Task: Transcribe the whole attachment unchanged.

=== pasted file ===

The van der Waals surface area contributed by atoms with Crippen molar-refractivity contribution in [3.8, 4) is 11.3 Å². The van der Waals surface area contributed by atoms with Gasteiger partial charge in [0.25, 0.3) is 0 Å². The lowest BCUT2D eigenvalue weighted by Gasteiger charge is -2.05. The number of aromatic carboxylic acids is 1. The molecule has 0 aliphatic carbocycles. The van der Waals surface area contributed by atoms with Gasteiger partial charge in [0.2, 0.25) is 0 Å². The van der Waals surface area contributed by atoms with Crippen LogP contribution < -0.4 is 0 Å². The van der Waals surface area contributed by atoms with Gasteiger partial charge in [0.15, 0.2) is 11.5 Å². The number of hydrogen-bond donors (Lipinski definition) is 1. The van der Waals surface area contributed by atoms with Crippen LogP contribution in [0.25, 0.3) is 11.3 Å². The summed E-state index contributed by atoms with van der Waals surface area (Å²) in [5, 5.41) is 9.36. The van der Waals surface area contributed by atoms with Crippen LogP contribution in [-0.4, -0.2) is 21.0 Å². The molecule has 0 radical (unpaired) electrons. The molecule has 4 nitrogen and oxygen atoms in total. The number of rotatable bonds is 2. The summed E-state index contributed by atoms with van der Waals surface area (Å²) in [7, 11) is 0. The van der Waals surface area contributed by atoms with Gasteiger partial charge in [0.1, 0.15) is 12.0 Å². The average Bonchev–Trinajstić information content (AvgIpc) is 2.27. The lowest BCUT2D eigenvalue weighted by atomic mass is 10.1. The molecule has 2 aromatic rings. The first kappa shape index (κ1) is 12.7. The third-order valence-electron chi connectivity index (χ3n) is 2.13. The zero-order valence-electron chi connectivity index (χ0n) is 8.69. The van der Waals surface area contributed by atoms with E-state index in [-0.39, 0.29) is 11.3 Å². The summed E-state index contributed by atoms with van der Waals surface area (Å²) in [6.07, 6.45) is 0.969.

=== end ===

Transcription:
The van der Waals surface area contributed by atoms with Crippen molar-refractivity contribution in [3.8, 4) is 11.3 Å². The van der Waals surface area contributed by atoms with Gasteiger partial charge in [0.25, 0.3) is 0 Å². The lowest BCUT2D eigenvalue weighted by Gasteiger charge is -2.05. The number of aromatic carboxylic acids is 1. The molecule has 0 aliphatic carbocycles. The van der Waals surface area contributed by atoms with Gasteiger partial charge in [0.2, 0.25) is 0 Å². The van der Waals surface area contributed by atoms with Crippen LogP contribution < -0.4 is 0 Å². The van der Waals surface area contributed by atoms with Gasteiger partial charge in [0.15, 0.2) is 11.5 Å². The number of hydrogen-bond donors (Lipinski definition) is 1. The van der Waals surface area contributed by atoms with Crippen LogP contribution in [0.25, 0.3) is 11.3 Å². The summed E-state index contributed by atoms with van der Waals surface area (Å²) in [5, 5.41) is 9.36. The van der Waals surface area contributed by atoms with Crippen LogP contribution in [-0.4, -0.2) is 21.0 Å². The molecule has 0 radical (unpaired) electrons. The molecule has 4 nitrogen and oxygen atoms in total. The number of rotatable bonds is 2. The summed E-state index contributed by atoms with van der Waals surface area (Å²) in [7, 11) is 0. The van der Waals surface area contributed by atoms with Gasteiger partial charge in [0.1, 0.15) is 12.0 Å². The average Bonchev–Trinajstić information content (AvgIpc) is 2.27. The lowest BCUT2D eigenvalue weighted by atomic mass is 10.1. The molecule has 2 aromatic rings. The first kappa shape index (κ1) is 12.7. The third-order valence-electron chi connectivity index (χ3n) is 2.13. The zero-order valence-electron chi connectivity index (χ0n) is 8.69. The van der Waals surface area contributed by atoms with E-state index in [-0.39, 0.29) is 11.3 Å². The summed E-state index contributed by atoms with van der Waals surface area (Å²) in [6.07, 6.45) is 0.969.